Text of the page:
I'd like to limit a Linux server's assignment of RAM into the disk cache buffer and instead leave it idle. (CentOS 5 if it matters). I know it's ideal to be using every drop of physical RAM available for something even if just caching disk - Linux is great at that. Most of the time I wouldn't even consider trying to defeat this. Let me tell you why I want to (I am not concerned about monitoring):
My company has a contract with a 3rd party for some VMs and we have a committed memory limit included in our monthly bill. Overages are crazy expensive. 2 of these VMs run an application which just chews RAM during the process startup, but once stable, usage drops down a lot. Devs assure me that's what this service is supposed to do and isn't going to get "better" any time soon. So I keep these VMs provisioned with around 2x the RAM usually needed in normal run mode. Once stable, the extra just gets thrown into the buffer cache and everybody's happy. Except the finance guys.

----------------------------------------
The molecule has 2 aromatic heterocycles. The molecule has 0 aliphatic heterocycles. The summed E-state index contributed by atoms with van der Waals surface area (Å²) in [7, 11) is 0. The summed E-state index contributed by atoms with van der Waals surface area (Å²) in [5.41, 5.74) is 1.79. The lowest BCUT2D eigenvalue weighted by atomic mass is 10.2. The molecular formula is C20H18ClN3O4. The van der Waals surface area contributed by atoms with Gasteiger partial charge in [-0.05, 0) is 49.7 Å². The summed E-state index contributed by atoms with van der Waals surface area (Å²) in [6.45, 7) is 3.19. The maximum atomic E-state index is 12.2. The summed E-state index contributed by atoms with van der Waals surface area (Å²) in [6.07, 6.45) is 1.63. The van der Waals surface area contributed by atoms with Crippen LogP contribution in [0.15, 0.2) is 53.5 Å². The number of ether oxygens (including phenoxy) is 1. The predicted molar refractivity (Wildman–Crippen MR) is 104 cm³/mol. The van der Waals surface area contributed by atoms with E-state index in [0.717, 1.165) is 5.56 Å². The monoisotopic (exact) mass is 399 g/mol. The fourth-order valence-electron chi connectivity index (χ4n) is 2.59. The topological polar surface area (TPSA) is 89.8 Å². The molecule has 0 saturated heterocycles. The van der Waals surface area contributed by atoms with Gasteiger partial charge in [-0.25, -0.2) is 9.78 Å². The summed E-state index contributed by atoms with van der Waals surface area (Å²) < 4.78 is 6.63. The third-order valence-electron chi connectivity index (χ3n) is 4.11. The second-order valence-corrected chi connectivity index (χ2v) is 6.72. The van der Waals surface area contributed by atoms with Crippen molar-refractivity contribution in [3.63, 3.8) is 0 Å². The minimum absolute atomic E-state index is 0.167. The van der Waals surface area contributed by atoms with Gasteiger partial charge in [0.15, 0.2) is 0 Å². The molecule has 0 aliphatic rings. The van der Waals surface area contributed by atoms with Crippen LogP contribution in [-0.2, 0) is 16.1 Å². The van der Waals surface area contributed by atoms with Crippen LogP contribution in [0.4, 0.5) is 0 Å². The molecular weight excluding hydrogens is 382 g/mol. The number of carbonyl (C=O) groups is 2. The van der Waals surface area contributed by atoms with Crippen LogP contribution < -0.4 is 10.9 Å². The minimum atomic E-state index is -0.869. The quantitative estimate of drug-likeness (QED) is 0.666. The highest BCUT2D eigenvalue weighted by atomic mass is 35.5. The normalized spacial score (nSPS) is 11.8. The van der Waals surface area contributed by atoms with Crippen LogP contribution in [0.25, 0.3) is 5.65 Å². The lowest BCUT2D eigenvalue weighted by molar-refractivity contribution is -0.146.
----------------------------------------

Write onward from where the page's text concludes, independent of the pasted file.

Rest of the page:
Our provider counts RAM allocated to the buffer cache against our committed total amount for the virtual data center, hence we pay for that every month. A lot. I don't believe I care about whatever is cached - I'd be happy to run with less RAM (ie less cache) and take a bit of a performance hit on the file access (I assume...) except when the app starts up from scratch and needs that RAM to not actually swap to hell and back.
So I'm looking for a way to tell Linux something like "hey, only ever use 1GB (or better, x%) of free RAM for disk cache buffering, yep, just go ahead and waste the rest of it!". We could save a lot of $ over the years since if that RAM was actually kept free and not allocated to the buffers, it wouldn't count against our committed amount and we wouldn't have to "rent" it. But since something is using it, even if it's just the buffer cache, we pay for it.
I've searched around a lot, and mostly see questions like "OMG why is my server nearly at 100% all the time..." and people freaking out about their monitoring/alarm/nms and getting educated by the responses - that's not my question; I had those same reactions 10 years ago but in this case I really want to actually not use that RAM so I don't have to "pay rent" for it when the app doesn't need it.
Alternate suggestions welcome if you think of another way to accomplish this.